ARCHIVED - Jennifer Provencher

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Jennifer Provencher is a PhD student at Carleton University looking at how eider ducks are impacted by contaminants and parasites.

Transcript: Jennifer Provencher

Jennifer Provencher: I love – I have the best job in the world. My name is Jennifer Provencher and I'm a PhD student at Carleton University looking at how eider ducks are impacted by contaminants and parasites. So one of my favourite parts about working with eiders and working in northern communities is that I'm a scientist who is never really quite happy without doing some education, but I'm also an educator who's not really happy unless I'm doing science. And so working in the north is great for me because I get to do both.

One of the benefits of working with the eider ducks, especially in the northern areas, is that they're a really important part of northern communities. And so the way we study eiders is often by working with community members. So we hire community members to go out hunting for us, and we get to collect birds through the hunt. We also go to the breeding colonies and study them where they're breeding. And the people of the north, especially the Inuit, have a very close connection with the eiders. Some of the communities that we work with are so in tune with the eider that every season they know where the eiders are and how they can use them.

So one of the other programmes that I've really enjoyed over the years – through the support of a few different groups including the Nasivvik Centre for Inuit Health as well as Environment Canada – is actually a workshop that we do at the Nunavut Arctic College in Iqaluit each fall. And so we work with hunters to collect birds, and then we can take those birds back into the classroom in Iqaluit and actually teach the environmental technology programme students how we process those birds. And so it's a great opportunity for those students in Iqaluit to learn how we can use birds to study different questions in the north, and it also teaches them the skills to be part, to take an active role in those studies.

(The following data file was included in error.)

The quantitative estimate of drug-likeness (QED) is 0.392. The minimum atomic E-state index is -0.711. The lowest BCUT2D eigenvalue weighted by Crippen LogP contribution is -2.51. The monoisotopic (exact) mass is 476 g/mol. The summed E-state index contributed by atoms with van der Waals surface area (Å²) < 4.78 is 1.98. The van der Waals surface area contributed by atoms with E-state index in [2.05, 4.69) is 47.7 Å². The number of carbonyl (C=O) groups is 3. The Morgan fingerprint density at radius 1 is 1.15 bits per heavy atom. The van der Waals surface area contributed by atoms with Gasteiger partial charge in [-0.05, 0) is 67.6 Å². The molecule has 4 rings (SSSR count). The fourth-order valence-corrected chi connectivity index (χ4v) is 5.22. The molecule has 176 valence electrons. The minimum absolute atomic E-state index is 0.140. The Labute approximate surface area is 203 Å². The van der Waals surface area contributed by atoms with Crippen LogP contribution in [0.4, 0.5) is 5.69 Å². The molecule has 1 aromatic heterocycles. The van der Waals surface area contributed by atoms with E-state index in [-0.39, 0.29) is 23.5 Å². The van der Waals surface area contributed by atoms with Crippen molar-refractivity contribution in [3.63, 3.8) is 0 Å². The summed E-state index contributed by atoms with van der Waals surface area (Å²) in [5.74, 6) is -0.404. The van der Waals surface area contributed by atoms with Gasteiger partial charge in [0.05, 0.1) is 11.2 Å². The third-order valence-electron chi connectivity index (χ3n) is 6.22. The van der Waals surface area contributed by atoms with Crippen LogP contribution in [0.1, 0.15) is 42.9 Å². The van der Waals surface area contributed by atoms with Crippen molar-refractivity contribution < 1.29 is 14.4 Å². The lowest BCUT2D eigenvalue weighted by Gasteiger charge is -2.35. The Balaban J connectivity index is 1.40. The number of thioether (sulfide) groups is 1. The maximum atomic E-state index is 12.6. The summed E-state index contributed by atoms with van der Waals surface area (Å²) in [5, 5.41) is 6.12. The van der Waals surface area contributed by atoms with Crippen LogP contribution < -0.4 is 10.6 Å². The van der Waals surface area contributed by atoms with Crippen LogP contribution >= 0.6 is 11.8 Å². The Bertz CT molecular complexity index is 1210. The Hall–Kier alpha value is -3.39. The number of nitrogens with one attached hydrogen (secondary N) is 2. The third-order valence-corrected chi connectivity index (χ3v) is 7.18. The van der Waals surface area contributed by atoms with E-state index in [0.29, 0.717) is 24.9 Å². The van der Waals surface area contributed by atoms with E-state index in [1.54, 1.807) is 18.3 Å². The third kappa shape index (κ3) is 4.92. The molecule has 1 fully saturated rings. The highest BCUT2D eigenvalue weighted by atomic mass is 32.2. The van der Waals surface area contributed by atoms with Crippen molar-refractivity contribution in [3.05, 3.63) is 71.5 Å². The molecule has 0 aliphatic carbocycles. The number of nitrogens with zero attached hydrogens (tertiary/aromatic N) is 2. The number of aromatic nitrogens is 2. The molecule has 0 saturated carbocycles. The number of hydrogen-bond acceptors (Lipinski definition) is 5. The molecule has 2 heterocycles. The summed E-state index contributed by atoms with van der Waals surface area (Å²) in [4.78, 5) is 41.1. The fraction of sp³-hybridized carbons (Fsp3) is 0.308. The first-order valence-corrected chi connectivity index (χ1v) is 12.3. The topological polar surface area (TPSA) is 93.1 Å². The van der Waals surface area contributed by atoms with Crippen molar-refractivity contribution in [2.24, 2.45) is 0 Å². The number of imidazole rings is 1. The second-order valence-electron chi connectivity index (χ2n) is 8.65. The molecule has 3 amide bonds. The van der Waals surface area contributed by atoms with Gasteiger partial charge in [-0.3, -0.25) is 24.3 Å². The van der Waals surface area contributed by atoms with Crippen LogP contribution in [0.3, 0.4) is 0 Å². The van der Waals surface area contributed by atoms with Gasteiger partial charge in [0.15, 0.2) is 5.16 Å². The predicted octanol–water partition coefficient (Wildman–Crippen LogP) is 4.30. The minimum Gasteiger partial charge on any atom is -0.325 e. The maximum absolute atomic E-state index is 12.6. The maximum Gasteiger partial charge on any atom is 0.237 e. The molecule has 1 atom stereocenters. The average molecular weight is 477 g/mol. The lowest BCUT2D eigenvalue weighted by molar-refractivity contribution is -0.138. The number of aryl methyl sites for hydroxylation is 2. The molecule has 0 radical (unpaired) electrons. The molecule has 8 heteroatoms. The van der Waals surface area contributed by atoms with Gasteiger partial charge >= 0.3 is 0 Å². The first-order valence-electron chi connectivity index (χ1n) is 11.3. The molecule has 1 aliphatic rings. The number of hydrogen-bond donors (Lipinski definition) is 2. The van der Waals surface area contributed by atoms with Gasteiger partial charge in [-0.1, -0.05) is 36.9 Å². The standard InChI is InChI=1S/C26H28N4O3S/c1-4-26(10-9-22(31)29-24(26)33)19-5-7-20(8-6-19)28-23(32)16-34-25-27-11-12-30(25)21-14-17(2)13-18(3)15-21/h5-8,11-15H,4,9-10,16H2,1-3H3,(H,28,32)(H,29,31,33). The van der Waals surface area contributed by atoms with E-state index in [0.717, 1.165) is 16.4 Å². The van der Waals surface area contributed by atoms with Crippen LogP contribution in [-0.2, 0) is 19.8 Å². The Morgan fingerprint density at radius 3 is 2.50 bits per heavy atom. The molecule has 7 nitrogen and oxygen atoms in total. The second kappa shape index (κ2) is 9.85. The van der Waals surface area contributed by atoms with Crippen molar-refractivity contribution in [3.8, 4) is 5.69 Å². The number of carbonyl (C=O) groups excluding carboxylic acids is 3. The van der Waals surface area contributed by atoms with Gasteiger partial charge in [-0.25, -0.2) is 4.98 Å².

And one of the things that we've expanded on recently through the support by Nasivvik is actually partnering with the fur production and design class at the Arctic College. And so we have both the biology students and the design students come in, learn about bird science in the north, learn about what parts we use to study them. And then we actually cut them in a way – we learn from the instructors for the fur design programme how to cut the eider skins so that they can then go on to be used for slippers and baskets and all kinds of other traditional things that they use the eider skins for.

Some of the most interesting research questions that I have been able to do are actually in some ways inspired by those community consultations. They ask us questions that we don't know the answers to, and they push us farther to understanding usually big picture concepts. Often scientists can get very focused in on a very specific hypothesis, a very specific question that is happening that may come up through a variety of way. And often the community consultations allow us and push us to take our questions and put them into a broader context, and put them into a way that makes sense for those northern communities.

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